Like many, I was cynical when it came to this government’s potential for effectively handling the Coronavirus crisis. The PM’s track record of lying and blustering instilled little confidence, and his reliance on his most senior advisor, Dominic Cummings, did little to calm those fears.
Never before have I been so desperate to be proven wrong.
I retained a sliver of hope that the PM would cast aside his Pidgin Greek and rise up as the great Churchillian hero he had always wished to be. I still had the faintest of hopes that he could confound all of his critics and get us through it all with the minimum of fuss, and loss of life.
Drawing closer comparisons to Captain Mainwaring than Churchill, in the midst of the government’s shambolic handling of the crisis, we then get the Cummings affair.
The question is, are there any silver linings at the edges of this dark cloud hanging over us right now?
Are there any silver linings?
On Monday 25th May, Dominic Cummings sat in the Rose Garden at Number 10 to present his side of the story, and far from reassuring the Great British public, it had the opposite effect. The ins and outs of what followed next, and what continues to follow can be seen all around us.
The PM backed him, and in classic Johnsonesque style, he sent out the rest of the Cabinet in a series of humiliating and embarrassing defensive forays. The sight of Gove being ritually humiliated by Kay Burley, and then on LBC, did little to help the situation. It was, if anything, not quite as cringingly awful as watching Grant Schapps on the Andrew Marr Show attempting to follow the party line whilst trying to avoid actually saying anything.
And the country looked on aghast.
Emily Maitlis was direct in stating that Cummings “broke the rules, the country can see that and it’s shocked the government cannot.” And now the irony klaxon is bursting the nation’s eardrums as she gets reprimanded for pointing out that Cummings hadn’t been, when we all know he really should have.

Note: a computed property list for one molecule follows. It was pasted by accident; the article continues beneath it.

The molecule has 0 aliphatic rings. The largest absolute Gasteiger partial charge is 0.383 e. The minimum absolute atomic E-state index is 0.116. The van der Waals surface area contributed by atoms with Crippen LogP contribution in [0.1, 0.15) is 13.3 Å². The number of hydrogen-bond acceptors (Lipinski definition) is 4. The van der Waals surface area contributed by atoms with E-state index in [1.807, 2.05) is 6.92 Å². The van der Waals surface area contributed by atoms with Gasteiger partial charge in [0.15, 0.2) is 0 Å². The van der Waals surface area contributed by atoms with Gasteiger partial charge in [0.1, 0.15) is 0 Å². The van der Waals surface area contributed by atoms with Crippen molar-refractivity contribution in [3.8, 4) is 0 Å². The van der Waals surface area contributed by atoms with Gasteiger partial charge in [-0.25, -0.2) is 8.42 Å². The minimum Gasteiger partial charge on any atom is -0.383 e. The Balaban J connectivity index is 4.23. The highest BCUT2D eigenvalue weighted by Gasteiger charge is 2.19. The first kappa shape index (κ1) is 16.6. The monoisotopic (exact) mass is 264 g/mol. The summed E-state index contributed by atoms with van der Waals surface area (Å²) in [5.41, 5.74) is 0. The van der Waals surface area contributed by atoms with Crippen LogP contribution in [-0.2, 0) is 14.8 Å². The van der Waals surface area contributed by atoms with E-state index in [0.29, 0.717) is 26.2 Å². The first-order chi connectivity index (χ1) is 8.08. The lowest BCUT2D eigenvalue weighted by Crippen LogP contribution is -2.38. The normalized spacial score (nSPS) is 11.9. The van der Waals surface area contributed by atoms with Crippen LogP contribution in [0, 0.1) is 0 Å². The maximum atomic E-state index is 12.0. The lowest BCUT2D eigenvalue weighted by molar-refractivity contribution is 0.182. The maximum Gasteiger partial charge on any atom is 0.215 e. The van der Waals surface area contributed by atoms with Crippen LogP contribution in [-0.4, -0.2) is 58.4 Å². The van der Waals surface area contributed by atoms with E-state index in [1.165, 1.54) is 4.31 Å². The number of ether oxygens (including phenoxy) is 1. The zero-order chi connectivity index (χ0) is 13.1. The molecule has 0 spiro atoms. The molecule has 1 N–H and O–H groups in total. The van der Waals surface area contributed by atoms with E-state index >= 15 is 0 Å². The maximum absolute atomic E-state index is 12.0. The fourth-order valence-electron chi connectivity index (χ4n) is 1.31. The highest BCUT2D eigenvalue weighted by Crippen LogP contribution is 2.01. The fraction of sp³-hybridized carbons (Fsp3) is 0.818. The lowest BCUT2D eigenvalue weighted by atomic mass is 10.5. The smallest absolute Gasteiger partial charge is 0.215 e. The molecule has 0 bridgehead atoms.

And we are the ones that lose in all of this.
Undermined the Government’s strategy
It was hardly a surprise when the scientific advisers told us that the whole affair would undermine everything they had worked to achieve. Whether Cummings is right or wrong, it is actually no longer relevant. He has seriously undermined the Government’s strategy for handling COVID-19, and the consequences of that are the potential for increased infections and, inevitably, increased deaths.
And whilst all the noise circulates about Cummings, about Barnard Castle, and about who did or didn’t say what at Westminster, the UK has the highest per capita death rate in the world, and with more than 60,000 people dead, no one can hear the voices asking about our strategy for Test, Trace, Isolate.
And just how much of their focus is actually on the real crisis here, the important one, the one still killing people?
No real silver linings
And as we, the people, wait in vain for the effective implementation of Test, Trace, Isolate, opportunism raises its ugly head. Whilst Cummings is the headline, his work continues in the background, as over £1bn in state contracts are given to private companies with no scrutiny, NHS duties are quietly privatised, NHS data is sold off to US tech giants, the government murmurs an admission that there will be trade checks between Northern Ireland and the rest of the UK after all, and the promised protection of our post-Brexit food and environment standards are quietly removed from the Agriculture Bill.
And for the rest of us there are no real silver linings. Some smiles at the bitter-sweet memes may give us some temporary solace. We may even take some pleasure in the fact that the wider public may finally be coming to terms with the fact that Johnson and Cummings really are not to be trusted, but this is scant joy in the grand scheme of things.
The world has been looking at the UK’s incompetent handling of the COVID-19 crisis with pity and shock, now they just look at us with pity.
It is we who are the losers as this game of politicking goes on.